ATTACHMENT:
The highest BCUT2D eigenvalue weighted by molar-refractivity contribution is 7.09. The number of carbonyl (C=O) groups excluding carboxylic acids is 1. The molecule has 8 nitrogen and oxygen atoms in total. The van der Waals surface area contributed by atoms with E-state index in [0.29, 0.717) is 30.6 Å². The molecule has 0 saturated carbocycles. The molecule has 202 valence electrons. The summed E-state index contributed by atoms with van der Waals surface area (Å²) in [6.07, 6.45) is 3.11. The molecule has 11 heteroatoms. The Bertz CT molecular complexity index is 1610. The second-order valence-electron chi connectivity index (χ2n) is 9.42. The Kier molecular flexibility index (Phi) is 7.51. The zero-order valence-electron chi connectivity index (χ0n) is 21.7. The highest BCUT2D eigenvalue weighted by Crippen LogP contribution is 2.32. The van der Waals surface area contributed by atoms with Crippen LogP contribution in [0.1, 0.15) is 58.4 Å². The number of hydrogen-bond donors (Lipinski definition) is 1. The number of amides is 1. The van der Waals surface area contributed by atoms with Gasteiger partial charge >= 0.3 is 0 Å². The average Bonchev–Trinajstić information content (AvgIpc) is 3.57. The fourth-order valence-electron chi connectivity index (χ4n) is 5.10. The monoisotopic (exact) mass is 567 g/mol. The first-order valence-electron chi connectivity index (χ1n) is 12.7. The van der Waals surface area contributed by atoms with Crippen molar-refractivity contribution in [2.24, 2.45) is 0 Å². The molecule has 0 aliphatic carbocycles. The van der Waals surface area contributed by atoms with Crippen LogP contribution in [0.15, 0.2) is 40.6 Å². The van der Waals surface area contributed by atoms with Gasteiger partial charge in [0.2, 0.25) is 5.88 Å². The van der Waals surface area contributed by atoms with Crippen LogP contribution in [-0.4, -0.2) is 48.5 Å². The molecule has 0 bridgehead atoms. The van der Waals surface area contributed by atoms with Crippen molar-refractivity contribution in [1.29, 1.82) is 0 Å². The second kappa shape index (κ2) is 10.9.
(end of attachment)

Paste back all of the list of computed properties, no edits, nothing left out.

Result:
The highest BCUT2D eigenvalue weighted by molar-refractivity contribution is 7.09. The number of carbonyl (C=O) groups excluding carboxylic acids is 1. The molecule has 8 nitrogen and oxygen atoms in total. The van der Waals surface area contributed by atoms with E-state index in [0.29, 0.717) is 30.6 Å². The molecule has 0 saturated carbocycles. The molecule has 202 valence electrons. The summed E-state index contributed by atoms with van der Waals surface area (Å²) in [6.07, 6.45) is 3.11. The molecule has 11 heteroatoms. The Bertz CT molecular complexity index is 1610. The second-order valence-electron chi connectivity index (χ2n) is 9.42. The Kier molecular flexibility index (Phi) is 7.51. The zero-order valence-electron chi connectivity index (χ0n) is 21.7. The highest BCUT2D eigenvalue weighted by Crippen LogP contribution is 2.32. The van der Waals surface area contributed by atoms with Crippen LogP contribution in [0.1, 0.15) is 58.4 Å². The number of hydrogen-bond donors (Lipinski definition) is 1. The number of amides is 1. The van der Waals surface area contributed by atoms with Gasteiger partial charge >= 0.3 is 0 Å². The average Bonchev–Trinajstić information content (AvgIpc) is 3.57. The fourth-order valence-electron chi connectivity index (χ4n) is 5.10. The monoisotopic (exact) mass is 567 g/mol. The first-order valence-electron chi connectivity index (χ1n) is 12.7. The van der Waals surface area contributed by atoms with Crippen molar-refractivity contribution in [2.24, 2.45) is 0 Å². The molecule has 0 aliphatic carbocycles. The van der Waals surface area contributed by atoms with Crippen LogP contribution in [0.15, 0.2) is 40.6 Å². The van der Waals surface area contributed by atoms with Gasteiger partial charge in [0.2, 0.25) is 5.88 Å². The van der Waals surface area contributed by atoms with Crippen LogP contribution in [-0.4, -0.2) is 48.5 Å². The molecule has 0 bridgehead atoms. The van der Waals surface area contributed by atoms with Crippen molar-refractivity contribution in [1.29, 1.82) is 0 Å². The second kappa shape index (κ2) is 10.9.